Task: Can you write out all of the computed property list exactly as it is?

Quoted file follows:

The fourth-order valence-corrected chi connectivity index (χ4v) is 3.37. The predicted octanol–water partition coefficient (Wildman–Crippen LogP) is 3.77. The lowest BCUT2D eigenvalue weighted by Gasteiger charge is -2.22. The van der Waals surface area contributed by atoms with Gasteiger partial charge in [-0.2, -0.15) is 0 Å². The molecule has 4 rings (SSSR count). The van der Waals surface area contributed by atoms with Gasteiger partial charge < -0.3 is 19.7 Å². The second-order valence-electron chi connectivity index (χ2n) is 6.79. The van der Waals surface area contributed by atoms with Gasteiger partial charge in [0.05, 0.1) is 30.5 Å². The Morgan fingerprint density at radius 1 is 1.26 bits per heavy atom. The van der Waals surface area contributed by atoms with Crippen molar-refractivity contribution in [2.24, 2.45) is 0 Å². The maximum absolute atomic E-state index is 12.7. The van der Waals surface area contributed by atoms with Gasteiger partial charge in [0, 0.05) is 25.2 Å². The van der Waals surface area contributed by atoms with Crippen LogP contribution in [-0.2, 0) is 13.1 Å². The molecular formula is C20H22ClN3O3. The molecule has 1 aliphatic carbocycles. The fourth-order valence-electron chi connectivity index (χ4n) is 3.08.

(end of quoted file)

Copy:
The fourth-order valence-corrected chi connectivity index (χ4v) is 3.37. The predicted octanol–water partition coefficient (Wildman–Crippen LogP) is 3.77. The lowest BCUT2D eigenvalue weighted by Gasteiger charge is -2.22. The van der Waals surface area contributed by atoms with Gasteiger partial charge in [-0.2, -0.15) is 0 Å². The molecule has 4 rings (SSSR count). The van der Waals surface area contributed by atoms with Gasteiger partial charge < -0.3 is 19.7 Å². The second-order valence-electron chi connectivity index (χ2n) is 6.79. The van der Waals surface area contributed by atoms with Gasteiger partial charge in [0.05, 0.1) is 30.5 Å². The Morgan fingerprint density at radius 1 is 1.26 bits per heavy atom. The van der Waals surface area contributed by atoms with Crippen molar-refractivity contribution in [2.24, 2.45) is 0 Å². The maximum absolute atomic E-state index is 12.7. The van der Waals surface area contributed by atoms with Gasteiger partial charge in [0, 0.05) is 25.2 Å². The van der Waals surface area contributed by atoms with Crippen LogP contribution in [-0.2, 0) is 13.1 Å². The molecular formula is C20H22ClN3O3. The molecule has 1 aliphatic carbocycles. The fourth-order valence-electron chi connectivity index (χ4n) is 3.08.